Connective Therapeutics Inc. said within the next two months itexpects to begin a Phase III trial of gamma interferon for peoplesuffering from severe atopic dermatitis, a debilitating inflammatoryskin disease characterized by redness, swelling, itching and abrasionscaused by scratching.

The Palo Alto, Calif., company Friday also reported positive long-term follow-up data from patients who participated in a 12-weekPhase II study. The analysis showed the body surface area andsymptoms associated with the disease were significantly reducedfollowing one and two years of gamma interferon therapy. Thefindings also revealed side effects were minimal.

Scott Harkonen, Connective Therapeutics' senior vice president ofproduct development and operations, said the Phase III trial, which isslated to begin in the next four to eight weeks, will have as itsprimary endpoints reduction of symptoms and reduction inmeasurement of disease activity, such as redness of skin, swelling andscratching-related abrasions.

A major secondary endpoint, he said, will be improvement in qualityof life so that patients can return to normal activities. People withatopic dermatitis experience numerous interruptions in their lives,such as an inability to work or sleep.

Current treatments for the disease include steroids, which can haveserious side effects.

Gamma interferon is a lymphokine involved in regulation of theimmune system. Connective Therapeutics licensed the drug fromGenentech Inc., of South San Francisco, for treatment ofdermatological diseases. Genentech already sells gamma interferonunder the brand name Actimmune for chronic granulomatous disease,which is an immunodeficiency disorder leaving patients susceptibleto bacterial and fungal infections.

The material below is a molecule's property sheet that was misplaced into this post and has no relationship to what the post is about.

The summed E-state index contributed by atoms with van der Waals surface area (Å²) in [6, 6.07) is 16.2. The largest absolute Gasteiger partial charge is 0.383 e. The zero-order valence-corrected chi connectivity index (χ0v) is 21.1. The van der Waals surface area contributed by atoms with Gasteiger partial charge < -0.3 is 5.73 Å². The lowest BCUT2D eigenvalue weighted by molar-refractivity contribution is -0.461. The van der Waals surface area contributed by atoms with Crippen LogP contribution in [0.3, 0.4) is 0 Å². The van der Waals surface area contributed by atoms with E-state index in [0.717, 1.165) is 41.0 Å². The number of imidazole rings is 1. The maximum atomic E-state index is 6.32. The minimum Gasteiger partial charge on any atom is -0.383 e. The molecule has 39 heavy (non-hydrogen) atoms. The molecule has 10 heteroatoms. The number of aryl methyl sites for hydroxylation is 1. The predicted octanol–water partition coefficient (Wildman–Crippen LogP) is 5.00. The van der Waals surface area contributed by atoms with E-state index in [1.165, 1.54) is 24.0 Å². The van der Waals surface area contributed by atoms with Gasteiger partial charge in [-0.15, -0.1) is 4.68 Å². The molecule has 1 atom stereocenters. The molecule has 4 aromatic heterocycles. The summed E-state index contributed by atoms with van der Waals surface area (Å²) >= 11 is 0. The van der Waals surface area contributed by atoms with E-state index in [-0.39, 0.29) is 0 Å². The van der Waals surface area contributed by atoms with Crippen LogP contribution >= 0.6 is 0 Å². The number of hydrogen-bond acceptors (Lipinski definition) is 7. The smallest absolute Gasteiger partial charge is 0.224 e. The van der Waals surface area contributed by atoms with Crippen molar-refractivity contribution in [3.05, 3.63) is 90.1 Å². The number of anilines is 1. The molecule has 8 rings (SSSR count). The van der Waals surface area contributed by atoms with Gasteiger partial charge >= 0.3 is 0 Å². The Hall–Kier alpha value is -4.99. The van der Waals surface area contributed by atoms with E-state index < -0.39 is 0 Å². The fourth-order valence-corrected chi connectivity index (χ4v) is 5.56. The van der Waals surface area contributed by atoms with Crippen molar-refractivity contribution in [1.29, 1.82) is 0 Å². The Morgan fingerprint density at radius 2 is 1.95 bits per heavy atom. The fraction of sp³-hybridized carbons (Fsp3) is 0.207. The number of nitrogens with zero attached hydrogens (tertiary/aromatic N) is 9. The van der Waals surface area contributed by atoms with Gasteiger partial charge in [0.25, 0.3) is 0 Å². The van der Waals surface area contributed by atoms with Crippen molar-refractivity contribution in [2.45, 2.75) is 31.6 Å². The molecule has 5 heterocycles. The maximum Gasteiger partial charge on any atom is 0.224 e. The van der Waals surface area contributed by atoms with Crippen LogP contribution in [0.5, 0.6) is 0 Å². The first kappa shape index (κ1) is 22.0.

Genentech conducted Phase I and II studies of gamma interferon foratopic dermatitis. Connective Therapeutics, in addition to the PhaseIII study, is planning a Phase II trial of the drug for keloids, whichare enlarged scars caused by excessive collagen in the skin.

Connective Therapeutics' placebo-controlled Phase III trial for atopicdermatitis will involve 450 patients with moderate to severe diseaseand take 12 weeks to complete.

Patients will be divided equally into a placebo and two treatmentgroups. Those receiving the drug will get injections either daily orevery other day. All patients will receive the same dose _ 50micrograms per meter squared of body surface. Those taking the drugevery other day will receive a placebo on the off day.

In the long-term evaluation of participants in the 12-week Phase IIstudy, patients continued to receive gamma interferon for one andtwo years. Those who took the drug for a year entered the trial withdermatitis over an average 56 percent of their bodies and experiencedan average 35 percent reduction in disease area. Patients whoreceived the treatment for two years went from an average 60 percentbody surface covered by the dermatitis down to 36 percent.

Connective Therapeutics' stock (NASDAQ:CNCT) closed Friday at$11, up 50 cents. n

-- Charles Craig

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